The story follows English rose Iris (Kate Winslet) who is nursing a broken heart in the UK, while glamorous Californian Amanda (Cameron Diaz) is doing the very same thing in the US. The pair decide to do a house swap for the holidays and soon discover that changing your address really can change your life. Soon Amanda falls for Iris's brother Graham (Jude Law), while Iris meets Amanda's friend Miles (Jack Black). Soon a double will they/won’t they love story unfolds. Let's just say, if you're a sucker for a love story with a happy ending then you won't be disappointed. — Claire Crick
- How to watch The Holiday: available via digital on-demand in the US; streaming on Netflix, Prime Video, Sky Go and NOW TV in the UK
Home Alone (1990)
With Home Alone, once you've got over just how terrible Kevin's parents are — come on, forgetting to take your 8-year-old son on a festive family vacation to France — you're left with a hilariously charming film.
Macaulay Culkin is simply perfect as our mischievous hero, who suddenly finds himself living out a boyhood fantasy when he's left in a vast mansion to play in. The movie hits another level when a pair of inept burglars — played beautifully by Joe Pesci and Daniel Stern — attempt to break in. Kevin has a blast torturing the pair with a string of ingenious traps, which just get funnier and funnier. Magic. — David Hollingsworth
- How to watch Home Alone: streaming on Disney Plus is the US and UK
How the Grinch Stole Christmas (2000)
Adapted from the much-loved children’s story by Dr. Seuss, How the Grinch Stole Christmas tells the tale of the grouchy and bitter Grinch (Jim Carrey) who sets out to destroy Christmas for his enemies the Whos.
With his dog Max by his side, the green grump leaves his secluded home on the clifftop to ruin the Christmas spirit for the residents of Whoville. However, things change for the resentful recluse when he meets the sweet Cindy Lou Who (Taylor Momsen), who, unlike the other Whos, is eager to help the cold-hearted Grinch and sees him as a misunderstood creature with some good in him. — Grace Morris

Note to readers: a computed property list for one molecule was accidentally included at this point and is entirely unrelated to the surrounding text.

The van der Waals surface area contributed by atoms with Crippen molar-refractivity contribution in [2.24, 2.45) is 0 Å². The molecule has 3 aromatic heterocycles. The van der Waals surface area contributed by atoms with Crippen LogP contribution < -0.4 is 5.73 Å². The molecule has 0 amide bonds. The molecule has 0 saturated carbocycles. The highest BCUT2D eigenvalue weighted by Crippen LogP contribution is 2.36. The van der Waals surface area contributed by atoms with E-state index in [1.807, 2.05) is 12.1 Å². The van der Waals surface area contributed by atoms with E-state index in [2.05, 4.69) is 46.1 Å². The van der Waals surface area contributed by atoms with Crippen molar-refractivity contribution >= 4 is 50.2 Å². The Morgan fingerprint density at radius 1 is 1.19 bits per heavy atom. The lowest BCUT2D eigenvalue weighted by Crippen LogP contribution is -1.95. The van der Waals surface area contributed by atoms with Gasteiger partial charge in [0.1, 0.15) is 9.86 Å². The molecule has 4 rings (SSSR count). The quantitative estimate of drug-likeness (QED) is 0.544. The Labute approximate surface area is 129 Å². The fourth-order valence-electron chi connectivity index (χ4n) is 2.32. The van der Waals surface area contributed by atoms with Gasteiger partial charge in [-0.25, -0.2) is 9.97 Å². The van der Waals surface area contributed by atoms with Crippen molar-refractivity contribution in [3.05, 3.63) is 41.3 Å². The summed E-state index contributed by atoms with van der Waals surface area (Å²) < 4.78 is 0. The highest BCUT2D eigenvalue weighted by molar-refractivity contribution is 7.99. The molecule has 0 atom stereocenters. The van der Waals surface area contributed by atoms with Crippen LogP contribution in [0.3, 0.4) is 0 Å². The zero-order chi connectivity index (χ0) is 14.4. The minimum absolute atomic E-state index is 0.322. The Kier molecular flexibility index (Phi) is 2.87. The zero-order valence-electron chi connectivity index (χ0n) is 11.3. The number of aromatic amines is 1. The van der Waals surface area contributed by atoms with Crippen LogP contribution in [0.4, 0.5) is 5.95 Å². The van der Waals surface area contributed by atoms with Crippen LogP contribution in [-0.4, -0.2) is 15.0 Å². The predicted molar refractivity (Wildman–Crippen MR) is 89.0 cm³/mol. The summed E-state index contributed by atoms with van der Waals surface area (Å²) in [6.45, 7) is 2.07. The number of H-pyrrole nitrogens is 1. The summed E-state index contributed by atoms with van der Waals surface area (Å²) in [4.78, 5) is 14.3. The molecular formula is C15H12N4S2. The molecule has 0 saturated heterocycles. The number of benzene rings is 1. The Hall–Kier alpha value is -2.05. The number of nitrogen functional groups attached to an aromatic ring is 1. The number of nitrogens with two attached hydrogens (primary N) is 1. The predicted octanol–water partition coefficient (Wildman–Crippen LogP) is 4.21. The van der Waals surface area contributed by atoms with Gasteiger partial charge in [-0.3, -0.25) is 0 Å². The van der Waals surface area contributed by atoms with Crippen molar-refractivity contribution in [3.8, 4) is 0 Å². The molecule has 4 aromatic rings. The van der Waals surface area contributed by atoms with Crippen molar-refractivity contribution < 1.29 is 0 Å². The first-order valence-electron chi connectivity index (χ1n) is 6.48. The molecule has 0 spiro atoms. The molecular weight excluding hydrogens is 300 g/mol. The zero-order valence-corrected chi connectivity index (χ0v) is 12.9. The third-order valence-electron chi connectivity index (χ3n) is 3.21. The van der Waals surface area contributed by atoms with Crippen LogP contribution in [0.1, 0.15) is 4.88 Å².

- How to watch How the Grinch Stole Christmas: streaming on Peacock in the US; streaming on Netflix and Prime Video in the UK
It's a Wonderful Life (1946)
If there's any Christmas tale that rivals Charles Dickens' classic story of A Christmas Carol, it is Frank Capra's It's a Wonderful Life. The story of George Bailey, who one Christmas Eve believes the world would be better if he hadn't been born, is shown just how much his life means to those around him.
Led by Jimmy Stewart in one of his best performances (though quick shout outs to Donna Reed's Mary, Lionel Barrymore's fiendish Mr. Potter, Thomas Mitchell's Uncle Billy and Henry Travers' Clarence), It's a Wonderful Life hasn't lost any of its magic. Almost 80 years after its release, it remains one of the best and most referenced Christmas movies of all time (seriously, feels like almost every TV show has done a It's a Wonderful Life-themed episode). But the original remains a must-watch part of the holiday season. — Michael Balderston
- How to watch It's a Wonderful Life: for free on The Roku Channel and streaming on Prime Video in the US, as well as airing on NBC on Christmas Eve; streaming on Prime Video in the the UK
Jingle All the Way (1996)
If you decided to make a festive version of Falling Down, you'd probably create something like Jingle All The Way. Starring Arnold Schwarzenegger, Sinbad and Rita Wilson, Jingle All The Way tells the story of a ditzy father who, on Christmas Eve, embarks on a quest to locate an in-demand out-of-stock toy for his son's Christmas gift.